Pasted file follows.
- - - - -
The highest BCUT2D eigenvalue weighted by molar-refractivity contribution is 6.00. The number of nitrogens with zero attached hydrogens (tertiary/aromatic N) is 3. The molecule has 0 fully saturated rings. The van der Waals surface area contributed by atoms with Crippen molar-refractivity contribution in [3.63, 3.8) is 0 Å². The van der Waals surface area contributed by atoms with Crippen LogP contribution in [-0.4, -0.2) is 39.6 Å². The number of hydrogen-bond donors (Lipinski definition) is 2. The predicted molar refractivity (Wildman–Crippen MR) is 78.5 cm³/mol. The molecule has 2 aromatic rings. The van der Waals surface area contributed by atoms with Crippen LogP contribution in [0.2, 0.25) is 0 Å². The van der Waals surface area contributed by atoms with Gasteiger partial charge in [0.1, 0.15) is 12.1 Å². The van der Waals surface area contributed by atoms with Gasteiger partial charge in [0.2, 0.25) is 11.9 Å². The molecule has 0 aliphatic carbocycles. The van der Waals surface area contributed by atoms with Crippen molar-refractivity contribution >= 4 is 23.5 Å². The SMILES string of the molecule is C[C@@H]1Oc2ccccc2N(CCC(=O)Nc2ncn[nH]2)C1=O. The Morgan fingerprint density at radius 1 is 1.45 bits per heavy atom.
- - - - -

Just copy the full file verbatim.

The highest BCUT2D eigenvalue weighted by molar-refractivity contribution is 6.00. The number of nitrogens with zero attached hydrogens (tertiary/aromatic N) is 3. The molecule has 0 fully saturated rings. The van der Waals surface area contributed by atoms with Crippen molar-refractivity contribution in [3.63, 3.8) is 0 Å². The van der Waals surface area contributed by atoms with Crippen LogP contribution in [-0.4, -0.2) is 39.6 Å². The number of hydrogen-bond donors (Lipinski definition) is 2. The predicted molar refractivity (Wildman–Crippen MR) is 78.5 cm³/mol. The molecule has 2 aromatic rings. The van der Waals surface area contributed by atoms with Crippen LogP contribution in [0.2, 0.25) is 0 Å². The van der Waals surface area contributed by atoms with Gasteiger partial charge in [0.1, 0.15) is 12.1 Å². The van der Waals surface area contributed by atoms with Gasteiger partial charge in [0.2, 0.25) is 11.9 Å². The molecule has 0 aliphatic carbocycles. The van der Waals surface area contributed by atoms with Crippen molar-refractivity contribution >= 4 is 23.5 Å². The SMILES string of the molecule is C[C@@H]1Oc2ccccc2N(CCC(=O)Nc2ncn[nH]2)C1=O. The Morgan fingerprint density at radius 1 is 1.45 bits per heavy atom.